The day after arriving in Brooklyn, Susan took me to tour the co-op. The co-op was packed. It was a hub of computers, check out registers and members busy gathering their provisions. Membership is open to all but only members can shop. So there are strict rules about who can enter the shopping area. We went directly upstairs to get a “visitors pass”.
Upstairs there are more computers and a child care center to our left. Susan lead me through the offices and introduced me to founding members and coordinators including John Holtz (a founder of the co-op and general manager/coordinator who was obviously busy but welcomed me warmly) and newer staff members who were busy managing this semi-chaotic hub of community. I say “semi” because there IS order in these offices. But one get’s the sense that there is much to be done–the books, inventory, payroll… everything you can imagine that goes into managing an operation of its substantial size. There is a room that houses a multitude of computers that, I believe, were solely dedicated to coordinating work hours. After all they must keep track 16,000 members’ work shifts. If members miss one, they cannot shop! There is a penalty. If you miss one shift, you have to make up two. Most of the labor required to coordinate and monitor work hours is performed by members fulfilling their work commitments.
We descended the stairs to the ground floor where a work squad was packing cheese and spices. Susan reprimanded one member worker who said he’d never been to a general meeting. After hearing her reasons, he actually agreed- “yes, I should go”. She recruited for our project another member of the squad who had a degree in anthropology. We moved on to the cramped and hectic receiving area where at least one paid staff member was managing the shipments with the working members. The paid coordinator says there’s no squad leader in this group. It’s his job. Susan was curious, “Ah…” she said “this is how work becomes professionalized.” The professionalization of labor in the co-op will be an interesting evolution to study! What is the relationship between member work slots (3hrs/month) and paid full-time staff? Susan says interesting things happen in terms of authority between staff coordinators and members.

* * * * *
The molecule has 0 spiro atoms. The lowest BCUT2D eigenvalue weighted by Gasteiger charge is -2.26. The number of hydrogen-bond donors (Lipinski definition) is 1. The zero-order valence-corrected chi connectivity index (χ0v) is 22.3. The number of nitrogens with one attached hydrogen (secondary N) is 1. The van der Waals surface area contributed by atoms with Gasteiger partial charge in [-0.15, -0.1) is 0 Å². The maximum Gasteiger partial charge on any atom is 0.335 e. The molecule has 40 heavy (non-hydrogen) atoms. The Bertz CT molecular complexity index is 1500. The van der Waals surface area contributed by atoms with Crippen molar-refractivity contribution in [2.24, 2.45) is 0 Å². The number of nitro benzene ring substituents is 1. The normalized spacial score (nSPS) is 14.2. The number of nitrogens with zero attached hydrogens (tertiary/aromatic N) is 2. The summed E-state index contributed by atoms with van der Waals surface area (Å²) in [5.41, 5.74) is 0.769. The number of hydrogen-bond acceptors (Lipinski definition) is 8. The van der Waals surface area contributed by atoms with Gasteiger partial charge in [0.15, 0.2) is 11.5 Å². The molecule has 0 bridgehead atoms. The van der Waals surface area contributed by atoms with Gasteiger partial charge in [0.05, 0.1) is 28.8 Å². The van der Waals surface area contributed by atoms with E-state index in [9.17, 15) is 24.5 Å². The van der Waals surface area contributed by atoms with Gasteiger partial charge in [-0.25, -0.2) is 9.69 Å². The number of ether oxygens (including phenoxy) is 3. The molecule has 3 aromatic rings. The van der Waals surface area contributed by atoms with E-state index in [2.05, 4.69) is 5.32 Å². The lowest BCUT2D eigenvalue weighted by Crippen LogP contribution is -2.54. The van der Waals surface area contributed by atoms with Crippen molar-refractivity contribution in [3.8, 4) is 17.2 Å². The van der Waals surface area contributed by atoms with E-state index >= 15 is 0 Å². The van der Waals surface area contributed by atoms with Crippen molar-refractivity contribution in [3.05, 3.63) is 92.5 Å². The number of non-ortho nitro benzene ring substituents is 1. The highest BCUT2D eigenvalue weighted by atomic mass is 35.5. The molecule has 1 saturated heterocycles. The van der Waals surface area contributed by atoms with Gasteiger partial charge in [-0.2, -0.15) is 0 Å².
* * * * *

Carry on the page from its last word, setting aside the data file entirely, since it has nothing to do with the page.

The impact of member labor on the price of goods is substantial. Produce, baked goods, cheeses, olives, everything is considerably less expensive than goods in grocery stores and co-operatives in Western MA. According to Susan, they mark food up by 20% and high end cosmetic stuff by 40%. That is compared to many stores with a 100% mark up on a lot of items. Expensive chocolates, cosmetics and lotions that I covet but can’t afford were in my price range at the co-op. For example, the shampoo I like was two dollars less per bottle.
I would be staying with Susan for two more days but I couldn’t shop. So, she asked me what I wanted. I resisted stocking up on chocolates, lotions, shampoo and soaps but I did get some amazing cheese, bread and olives.
Also visible–if you look–are the ethical considerations that have gone into stocking the shelves. Members have had heated debates about boycotting products from Israel, banning bottled water and plastic bags, GMOs and the like. Documenting these debates and decisions will be one of the richest parts of the history project.